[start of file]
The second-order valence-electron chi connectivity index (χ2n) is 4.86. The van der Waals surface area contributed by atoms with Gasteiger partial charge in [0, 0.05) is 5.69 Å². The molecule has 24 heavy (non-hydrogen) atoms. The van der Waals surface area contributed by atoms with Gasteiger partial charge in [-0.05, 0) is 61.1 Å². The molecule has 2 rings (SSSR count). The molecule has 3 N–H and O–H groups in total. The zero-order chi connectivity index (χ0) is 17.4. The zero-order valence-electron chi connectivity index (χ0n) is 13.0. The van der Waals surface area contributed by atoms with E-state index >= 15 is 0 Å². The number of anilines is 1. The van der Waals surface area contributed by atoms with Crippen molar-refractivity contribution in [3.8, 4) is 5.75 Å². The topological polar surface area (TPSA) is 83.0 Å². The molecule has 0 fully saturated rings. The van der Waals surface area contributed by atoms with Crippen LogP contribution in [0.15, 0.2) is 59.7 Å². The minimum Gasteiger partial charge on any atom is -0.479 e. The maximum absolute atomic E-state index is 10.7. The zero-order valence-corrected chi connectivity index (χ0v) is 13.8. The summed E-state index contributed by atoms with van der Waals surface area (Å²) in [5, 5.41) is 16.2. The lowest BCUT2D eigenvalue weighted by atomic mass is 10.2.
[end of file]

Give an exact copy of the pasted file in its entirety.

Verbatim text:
The second-order valence-electron chi connectivity index (χ2n) is 4.86. The van der Waals surface area contributed by atoms with Gasteiger partial charge in [0, 0.05) is 5.69 Å². The molecule has 24 heavy (non-hydrogen) atoms. The van der Waals surface area contributed by atoms with Gasteiger partial charge in [-0.05, 0) is 61.1 Å². The molecule has 2 rings (SSSR count). The molecule has 3 N–H and O–H groups in total. The zero-order chi connectivity index (χ0) is 17.4. The zero-order valence-electron chi connectivity index (χ0n) is 13.0. The van der Waals surface area contributed by atoms with E-state index >= 15 is 0 Å². The number of anilines is 1. The van der Waals surface area contributed by atoms with Crippen molar-refractivity contribution in [3.8, 4) is 5.75 Å². The topological polar surface area (TPSA) is 83.0 Å². The molecule has 0 fully saturated rings. The van der Waals surface area contributed by atoms with Crippen LogP contribution in [0.15, 0.2) is 59.7 Å². The minimum Gasteiger partial charge on any atom is -0.479 e. The maximum absolute atomic E-state index is 10.7. The zero-order valence-corrected chi connectivity index (χ0v) is 13.8. The summed E-state index contributed by atoms with van der Waals surface area (Å²) in [5, 5.41) is 16.2. The lowest BCUT2D eigenvalue weighted by atomic mass is 10.2.